CAMBR is now practically an independent operation, at least financially. Federal research grants cover the cost for everything from salaries to general CAMBR operations. For fiscal year 2006, UI provided roughly $137,000 to the center, or less than 4 percent of the budget for the 18-person operation.
Maki’s team has also produced at least 15 patents and has 11 patent applications pending, according to UI. The center’s microchips, which are designed to operate on extremely low power in environments of heavy radiation, have been a part of several high-profile NASA projects, including the Hubble Space Telescope.
UI says 90 percent of upcoming missions through the Goddard Space Flight Center are expected to include CAMBR technologies.
CAMBR’s success has not, however, led to a flourishing of new high-tech businesses at the Post Falls research park. A year after it opened in 1998 near the outlet malls, the park had nine small businesses; it now lists three private corporations as tenants. Two government offices and a handful of UI offices are also there.
Even if the number of businesses has changed, though, the park’s one building is full. But plans to add a second building, which have been discussed for several years, have not moved forward.
The former director of the center, Doug McQueen, complained when he left in 2005 that the park had been hampered by limited funding from UI.
White acknowledged that there had been a desire for more growth at the park, but said it has become a center for important collaborations between university departments and the surrounding community. UI says the research center has added 70 jobs to the region and has helped more than 40 companies move to Kootenai or Spokane counties.
“My general view is positive,” White said. “It’s a cauldron of activity there.”
Supporters of the center say that while it hasn’t generated scores of new companies and jobs in the last five years, it still may.
“Research, in my experience, always works that way,” said Joe Feeley, a former UI faculty member and administrator. “A lot of effort for a long time with minimal results – and then, if you’re lucky, you hit it big.”
Feeley, now retired from UI, oversaw Maki’s hiring and now is the sole paid employee of one of the companies Maki founded, ICs LLC. He said Maki has always had his share of detractors, but he considers him an invaluable resource for the university, as a researcher, a teacher and a public voice for the university.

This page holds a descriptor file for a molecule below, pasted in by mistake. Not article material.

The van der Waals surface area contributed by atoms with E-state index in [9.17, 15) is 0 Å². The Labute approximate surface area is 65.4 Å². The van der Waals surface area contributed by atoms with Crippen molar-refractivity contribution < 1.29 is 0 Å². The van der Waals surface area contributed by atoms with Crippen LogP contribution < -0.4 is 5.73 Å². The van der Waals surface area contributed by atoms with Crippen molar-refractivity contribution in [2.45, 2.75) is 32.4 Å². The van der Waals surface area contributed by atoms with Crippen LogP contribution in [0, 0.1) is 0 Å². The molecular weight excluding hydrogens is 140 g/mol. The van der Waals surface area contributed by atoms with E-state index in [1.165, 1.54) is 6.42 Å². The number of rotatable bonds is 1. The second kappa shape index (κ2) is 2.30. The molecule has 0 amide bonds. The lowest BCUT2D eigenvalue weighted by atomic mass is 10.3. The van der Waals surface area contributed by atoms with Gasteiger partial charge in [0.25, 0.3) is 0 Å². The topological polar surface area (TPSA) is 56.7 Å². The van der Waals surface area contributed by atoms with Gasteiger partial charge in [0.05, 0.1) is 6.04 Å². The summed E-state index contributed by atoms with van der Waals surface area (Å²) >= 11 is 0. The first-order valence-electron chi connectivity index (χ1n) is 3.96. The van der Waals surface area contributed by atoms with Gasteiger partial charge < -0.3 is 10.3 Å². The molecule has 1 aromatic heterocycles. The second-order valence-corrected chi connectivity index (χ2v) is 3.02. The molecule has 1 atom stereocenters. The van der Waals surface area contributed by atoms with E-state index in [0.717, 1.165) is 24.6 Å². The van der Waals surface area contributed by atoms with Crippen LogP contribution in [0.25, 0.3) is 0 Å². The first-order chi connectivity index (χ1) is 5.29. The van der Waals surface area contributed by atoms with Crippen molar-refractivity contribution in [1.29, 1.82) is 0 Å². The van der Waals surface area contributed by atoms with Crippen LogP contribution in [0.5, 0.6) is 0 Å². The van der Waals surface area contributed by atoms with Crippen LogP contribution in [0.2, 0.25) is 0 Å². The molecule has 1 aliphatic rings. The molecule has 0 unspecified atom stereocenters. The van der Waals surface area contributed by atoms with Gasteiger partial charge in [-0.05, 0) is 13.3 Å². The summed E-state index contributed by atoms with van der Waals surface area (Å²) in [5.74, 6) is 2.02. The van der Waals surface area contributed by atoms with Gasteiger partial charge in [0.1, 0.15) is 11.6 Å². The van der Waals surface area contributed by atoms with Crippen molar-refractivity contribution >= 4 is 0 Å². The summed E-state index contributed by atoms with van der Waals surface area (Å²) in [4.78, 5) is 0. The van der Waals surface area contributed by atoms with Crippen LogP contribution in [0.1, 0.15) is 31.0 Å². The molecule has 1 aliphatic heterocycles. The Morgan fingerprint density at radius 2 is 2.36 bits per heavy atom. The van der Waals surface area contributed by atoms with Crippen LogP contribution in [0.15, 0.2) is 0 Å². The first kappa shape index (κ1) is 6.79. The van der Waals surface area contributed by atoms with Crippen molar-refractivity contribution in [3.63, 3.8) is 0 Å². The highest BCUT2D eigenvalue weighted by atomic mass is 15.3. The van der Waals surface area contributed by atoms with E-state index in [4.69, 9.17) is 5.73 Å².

“I trust him implicitly,” said Feeley, who now lives in McCall. “I think he’s going through a hard time.”
Feeley’s own relationship to ICs is the kind of thing that troubles some critics. Feeley said he felt there was nothing improper in accepting a job with ICs since he had retired from UI.
Egolf described it as one of the too-close-for-comfort relationships surrounding CAMBR.
“It’s like politicians going to work for the companies they’ve helped as legislators,” he said. “It’s certainly not illegal, but it’s on the edge.”
Maki’s supporters say he’s only done what research universities are pushing their scientists to do: develop intellectual property and move it toward the market. Universities typically allow researchers to profit from companies spun off from their research – largely as an incentive to prevent them from leaving.
The question in the case of CAMBR, though, is how well-protected UI resources were, and whether they were being used improperly to enrich people on the university payroll.
Kenneth Hass, a CAMBR researcher who has sued UI alleging he was punished for blowing the whistle, says there was a consistent “blurring of the lines.”
Conflicts go back
Two private companies have emerged from Maki’s research: ICs LLC, a corporation owned by Maki and former CAMBR researcher Jody Gambles; and Concise Logic, a New Mexico-based corporation that sprung up around work the team developed there.
Maki and his colleagues founded the companies and have ownership interests in them. Until the recent audit, ICs had a profit-sharing agreement with CAMBR employees, the UI auditor found.